COQUIMBO, a province and corregimiento of the kingdom of Chile ; bounded e. by the province of Tucuman, of the kingdom of Peru, tho cordillera running between ; s. by the province of Quillota; and w. by the Pacific ocean. It is 80 leagues in length s. and 40 in width e, w. Its temperature is very benign ; and on account of its not raining much in the sierra,, through the low situation of this part of the province, the snow and frost is not so common here, nor does it stay upon the ground so long as it does upon the parts which lie s. of Santiago. For the same reason the rivers are few, and th# largest of them are those of Los Santos or Limari, and that which passes through its capital. Many huanmos and vicunas breed here. The territory is for the most part broken and uneven, and produces, although not in abundance, the same fruits as in the whole kingdom, such as grain, wine, and oil of excel* lent quality. It has many gold mines, likewise some of silver, copper, lead, sulphur, white lime, and salt ; but the most abundant of all are those of copper; large quantities of this metal having been sent to Spain for founding artillery, and indeed from the same source has been made all the artillery in this kingdom. This metal is found of two sorts, one which is called campanal, and is only fit for founding, and the other, which has a mixture of gold, and is called de labrar,, or working metal, and which is known only in this province. Here also they make large quantities of rigging for ships. Its inhabitants may amount to 15,000. [In this province is found tlie quisco tree, with thorns of eight inches long ; the same being used by the natives for knitting needles. It is noted for producing the best oysters, and for a resin which is yielded from the herb chilca. See Chieb.] The capital bears the same name, or that of La Serena. This was the second settlement of the kingdom, and founded by the order of Pedro de Valdivia, by Captain Juan Bohon, in 1543, in the valley of Cuquimpi, which gave it its name, and which, being corrupted, is now called Coquimbo, and El Segundo de la Serena, in memory of the country of Valdivia in Estremadura. It lies at a quarter of a league’s distance from the sea, and is situate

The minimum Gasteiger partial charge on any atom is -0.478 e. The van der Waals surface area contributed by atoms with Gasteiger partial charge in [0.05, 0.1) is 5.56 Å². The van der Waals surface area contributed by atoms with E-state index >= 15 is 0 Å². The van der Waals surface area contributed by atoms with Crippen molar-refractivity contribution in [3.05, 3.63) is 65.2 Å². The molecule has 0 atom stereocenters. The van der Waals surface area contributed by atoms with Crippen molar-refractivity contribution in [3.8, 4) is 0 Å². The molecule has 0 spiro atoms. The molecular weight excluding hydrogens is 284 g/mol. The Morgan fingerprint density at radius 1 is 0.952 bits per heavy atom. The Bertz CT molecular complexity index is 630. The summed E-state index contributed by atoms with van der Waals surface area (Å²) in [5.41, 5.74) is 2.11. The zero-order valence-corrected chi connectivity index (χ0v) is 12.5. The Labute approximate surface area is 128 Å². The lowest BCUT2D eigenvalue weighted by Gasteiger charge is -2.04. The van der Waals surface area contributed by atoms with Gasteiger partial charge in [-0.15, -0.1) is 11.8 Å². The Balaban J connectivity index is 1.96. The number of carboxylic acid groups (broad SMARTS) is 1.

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running to unite themselves with that of Toachi. It is to the n. of the paramo of Elenisa, and is sometimes covered with snow.

CORCA, a settlement of the province and corregimiento of Chilques and Masques in Peru ; annexed to the curacy of Huanoquite.

(CORCAS, or Grand Corcas, an island almost in the form of a crescent, n. of St. Domingo, in the windward passage, about seven leagues w. of Turk’s island, and about 20 e. of Little Inagua or Heneagua. Lat. 21° 45' n. Long. 71° ob' w.)

CORCHUE, a settlement of Indians of the province and government of Valdivia in the kingdom of Chile.

CORCOLA, a settlement of the Portuguese, in the territory of the Giiayazas Indians, of the kingdom of Brazil; situate at the source and on the shore of the river Tocantines.

CORCOUADO, a settlement of the missions which were held by the regulars of the company of Jesuits in the province and government of Los Llanos, of the Nuevo Reyno de Gratiada, and which is at present under the charge of the religious order of St. Francis.

CORCOUADO, a rock or island of the S. sea, opposite the port of Santa, of the province and corregimiento of this name in Peru.

CORCULLA, a settlement of the province and corregimiento of Parinacochas in Peru.